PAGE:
I'll have the breast, please

The debate about what constitutes art is never far from the headlines. But moralizing lawmakers are not the only barriers to public displays.

Urban sophisticates have few places to call their own in Orlando, but those who make and remake the "scene" have carved for themselves a comfortable hangout in the two bistros named by and after Dexter Richardson. Dexter's of Thornton Park, in particular, proves the tony crowd will turn out if given a place to go, and the restaurant and wine bar at the heart of downtown's refurbished residential district is that place.

Which makes it an odd backdrop for art censorship.

Everyone involved chuckles over the matter, including the artist, Gina Bernardini, who worked for seven years as a Dexter's waitress before moving on to art school in Manhattan. But the fact remains: When a few patrons complained individually about some of the bright, playful images that Bernardini had painted against nude female silhouettes, Dexter's took them down.

Geez. The city of Orlando already has a standing policy against nudity in its public art exhibits. If you can't hang art that sparks conversation at Dexter's, where in Orlando can you show it?

"That's what I thought," says Bernardini, now of Miami, who learned about the objections when Dexter's of Thornton Park manager and co-owner John Hoffmeister called her voice-mail.

About 20 of Bernardini's pieces went up around Oct. 1 for a three-month exhibit. Among those paintings that were removed: the hind view of a female squatting in high heels (a version of which also appears on Bernardini's business card); one in which a female's breasts are painted as two eggs, with a fork stuck between the legs (and titled "It's Not Just for Breakfast Anymore"); and one in which the breasts, covered over by purple-and-yellow concentric circles to resemble eyes, appear above a big mouth and teeth painted over the pelvic area. "That was maybe a little bit out there," the artist laughingly concedes.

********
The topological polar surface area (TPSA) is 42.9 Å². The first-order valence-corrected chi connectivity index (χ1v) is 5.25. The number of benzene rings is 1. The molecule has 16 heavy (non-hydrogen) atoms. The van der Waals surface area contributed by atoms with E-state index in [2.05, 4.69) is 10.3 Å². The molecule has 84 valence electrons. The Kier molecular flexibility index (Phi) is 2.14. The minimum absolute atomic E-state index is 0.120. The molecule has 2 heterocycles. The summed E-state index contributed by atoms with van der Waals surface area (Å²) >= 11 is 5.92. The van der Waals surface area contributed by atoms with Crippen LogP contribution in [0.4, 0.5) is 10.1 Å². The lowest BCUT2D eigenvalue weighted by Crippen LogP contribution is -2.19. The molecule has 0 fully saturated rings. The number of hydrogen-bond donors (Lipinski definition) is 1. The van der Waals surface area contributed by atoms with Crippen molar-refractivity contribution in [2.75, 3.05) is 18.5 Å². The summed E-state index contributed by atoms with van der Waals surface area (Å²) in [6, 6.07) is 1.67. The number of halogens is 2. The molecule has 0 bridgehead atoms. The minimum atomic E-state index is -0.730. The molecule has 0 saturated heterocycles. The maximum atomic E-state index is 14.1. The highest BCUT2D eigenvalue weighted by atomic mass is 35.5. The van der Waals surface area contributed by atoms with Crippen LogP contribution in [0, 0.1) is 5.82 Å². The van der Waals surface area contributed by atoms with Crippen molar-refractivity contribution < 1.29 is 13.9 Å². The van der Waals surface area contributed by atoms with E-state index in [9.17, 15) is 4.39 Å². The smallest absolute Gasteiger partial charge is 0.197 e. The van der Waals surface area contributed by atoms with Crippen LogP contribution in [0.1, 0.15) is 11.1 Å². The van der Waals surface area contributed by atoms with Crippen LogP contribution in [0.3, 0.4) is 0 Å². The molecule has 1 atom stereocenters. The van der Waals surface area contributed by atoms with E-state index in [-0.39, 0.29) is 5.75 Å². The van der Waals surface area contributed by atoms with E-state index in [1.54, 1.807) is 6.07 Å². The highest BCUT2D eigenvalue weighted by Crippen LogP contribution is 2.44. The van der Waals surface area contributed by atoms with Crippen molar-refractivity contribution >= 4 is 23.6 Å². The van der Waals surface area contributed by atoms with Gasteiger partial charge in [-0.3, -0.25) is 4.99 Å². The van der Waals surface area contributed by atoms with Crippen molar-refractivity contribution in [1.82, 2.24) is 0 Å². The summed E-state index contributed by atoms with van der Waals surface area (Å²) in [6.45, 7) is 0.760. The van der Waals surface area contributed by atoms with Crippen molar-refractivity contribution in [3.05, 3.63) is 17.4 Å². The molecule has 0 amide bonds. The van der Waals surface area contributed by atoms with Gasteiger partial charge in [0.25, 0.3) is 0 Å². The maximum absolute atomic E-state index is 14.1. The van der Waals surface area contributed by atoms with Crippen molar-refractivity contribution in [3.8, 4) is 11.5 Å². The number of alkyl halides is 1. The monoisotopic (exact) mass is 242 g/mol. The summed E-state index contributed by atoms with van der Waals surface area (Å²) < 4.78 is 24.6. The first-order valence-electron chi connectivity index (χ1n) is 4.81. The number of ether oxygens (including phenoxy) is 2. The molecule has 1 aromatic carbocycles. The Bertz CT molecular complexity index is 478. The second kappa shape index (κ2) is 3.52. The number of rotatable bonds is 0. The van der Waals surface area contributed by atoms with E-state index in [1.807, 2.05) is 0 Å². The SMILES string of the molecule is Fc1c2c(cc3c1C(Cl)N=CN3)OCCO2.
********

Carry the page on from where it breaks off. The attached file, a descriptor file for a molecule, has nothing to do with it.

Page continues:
"To me it's humorous and kind of clever," she adds of her work. "But to other people, I guess it objectifies women."

Actually, says Hoffmeister, those who objected merely called it "unappetizing." Though he has one of Bernardini's works hanging in his dining room at home, he didn't take a stand. "I was tired of hearing the complaints about it," he says. "You gotta make the customer happy."

And Bernardini? "If it was anybody else that did that to me, I might have a different attitude," she says.

Besides, even she is amused by the apparent inconsistency in the protest. (Hoffmeister says he removed three paintings; the artist counts about six.) Another image in the display, she says, paints over a pair of breasts with two eggs sunny-side up; above the pelvic region that is painted with white underwear is the word "easy" -- or "Eggs Over Easy." "That's one they left up," she says.


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